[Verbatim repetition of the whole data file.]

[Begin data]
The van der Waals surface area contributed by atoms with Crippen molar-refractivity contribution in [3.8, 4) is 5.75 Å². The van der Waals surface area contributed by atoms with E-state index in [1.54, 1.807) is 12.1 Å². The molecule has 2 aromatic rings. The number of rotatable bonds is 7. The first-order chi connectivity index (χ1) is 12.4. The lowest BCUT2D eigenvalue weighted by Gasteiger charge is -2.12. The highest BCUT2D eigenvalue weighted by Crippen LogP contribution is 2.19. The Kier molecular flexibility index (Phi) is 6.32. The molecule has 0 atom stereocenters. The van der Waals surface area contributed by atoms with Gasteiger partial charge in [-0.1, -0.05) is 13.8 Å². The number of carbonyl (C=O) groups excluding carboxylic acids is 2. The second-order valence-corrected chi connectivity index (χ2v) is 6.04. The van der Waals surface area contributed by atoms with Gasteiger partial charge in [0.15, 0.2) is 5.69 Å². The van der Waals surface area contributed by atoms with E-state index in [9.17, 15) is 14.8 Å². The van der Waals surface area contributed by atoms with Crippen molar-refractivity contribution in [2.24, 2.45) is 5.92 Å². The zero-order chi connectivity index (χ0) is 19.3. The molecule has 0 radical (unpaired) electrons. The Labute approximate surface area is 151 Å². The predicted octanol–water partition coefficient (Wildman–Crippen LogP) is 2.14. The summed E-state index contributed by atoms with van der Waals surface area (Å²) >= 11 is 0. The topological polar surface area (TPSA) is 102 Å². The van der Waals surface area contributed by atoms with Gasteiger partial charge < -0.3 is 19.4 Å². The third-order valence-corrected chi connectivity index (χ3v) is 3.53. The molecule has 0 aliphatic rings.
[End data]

The van der Waals surface area contributed by atoms with Crippen molar-refractivity contribution in [3.8, 4) is 5.75 Å². The van der Waals surface area contributed by atoms with E-state index in [1.54, 1.807) is 12.1 Å². The molecule has 2 aromatic rings. The number of rotatable bonds is 7. The first-order chi connectivity index (χ1) is 12.4. The lowest BCUT2D eigenvalue weighted by Gasteiger charge is -2.12. The highest BCUT2D eigenvalue weighted by Crippen LogP contribution is 2.19. The Kier molecular flexibility index (Phi) is 6.32. The molecule has 0 atom stereocenters. The van der Waals surface area contributed by atoms with Gasteiger partial charge in [-0.1, -0.05) is 13.8 Å². The number of carbonyl (C=O) groups excluding carboxylic acids is 2. The second-order valence-corrected chi connectivity index (χ2v) is 6.04. The van der Waals surface area contributed by atoms with Gasteiger partial charge in [0.15, 0.2) is 5.69 Å². The van der Waals surface area contributed by atoms with E-state index in [9.17, 15) is 14.8 Å². The van der Waals surface area contributed by atoms with Crippen molar-refractivity contribution in [2.24, 2.45) is 5.92 Å². The zero-order chi connectivity index (χ0) is 19.3. The molecule has 0 radical (unpaired) electrons. The Labute approximate surface area is 151 Å². The predicted octanol–water partition coefficient (Wildman–Crippen LogP) is 2.14. The summed E-state index contributed by atoms with van der Waals surface area (Å²) >= 11 is 0. The topological polar surface area (TPSA) is 102 Å². The van der Waals surface area contributed by atoms with Gasteiger partial charge < -0.3 is 19.4 Å². The third-order valence-corrected chi connectivity index (χ3v) is 3.53. The molecule has 0 aliphatic rings.